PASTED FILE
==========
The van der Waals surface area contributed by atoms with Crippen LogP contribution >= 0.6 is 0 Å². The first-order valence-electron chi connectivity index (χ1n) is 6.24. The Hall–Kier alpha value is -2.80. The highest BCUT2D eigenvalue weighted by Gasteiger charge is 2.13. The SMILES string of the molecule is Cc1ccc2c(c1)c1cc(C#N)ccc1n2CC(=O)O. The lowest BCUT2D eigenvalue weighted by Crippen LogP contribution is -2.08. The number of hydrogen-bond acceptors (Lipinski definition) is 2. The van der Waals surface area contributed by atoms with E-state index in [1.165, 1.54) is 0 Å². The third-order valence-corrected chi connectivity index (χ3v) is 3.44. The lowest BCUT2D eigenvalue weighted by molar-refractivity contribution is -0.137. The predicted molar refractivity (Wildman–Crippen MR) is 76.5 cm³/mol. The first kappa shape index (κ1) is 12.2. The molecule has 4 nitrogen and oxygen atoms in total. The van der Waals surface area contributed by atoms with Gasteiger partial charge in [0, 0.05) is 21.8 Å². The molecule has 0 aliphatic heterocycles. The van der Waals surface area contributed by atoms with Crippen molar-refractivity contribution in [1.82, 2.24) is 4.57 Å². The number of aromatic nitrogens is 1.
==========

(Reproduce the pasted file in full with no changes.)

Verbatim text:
The van der Waals surface area contributed by atoms with Crippen LogP contribution >= 0.6 is 0 Å². The first-order valence-electron chi connectivity index (χ1n) is 6.24. The Hall–Kier alpha value is -2.80. The highest BCUT2D eigenvalue weighted by Gasteiger charge is 2.13. The SMILES string of the molecule is Cc1ccc2c(c1)c1cc(C#N)ccc1n2CC(=O)O. The lowest BCUT2D eigenvalue weighted by Crippen LogP contribution is -2.08. The number of hydrogen-bond acceptors (Lipinski definition) is 2. The van der Waals surface area contributed by atoms with E-state index in [1.165, 1.54) is 0 Å². The third-order valence-corrected chi connectivity index (χ3v) is 3.44. The lowest BCUT2D eigenvalue weighted by molar-refractivity contribution is -0.137. The predicted molar refractivity (Wildman–Crippen MR) is 76.5 cm³/mol. The first kappa shape index (κ1) is 12.2. The molecule has 4 nitrogen and oxygen atoms in total. The van der Waals surface area contributed by atoms with Gasteiger partial charge in [0, 0.05) is 21.8 Å². The molecule has 0 aliphatic heterocycles. The van der Waals surface area contributed by atoms with Crippen molar-refractivity contribution in [1.82, 2.24) is 4.57 Å². The number of aromatic nitrogens is 1.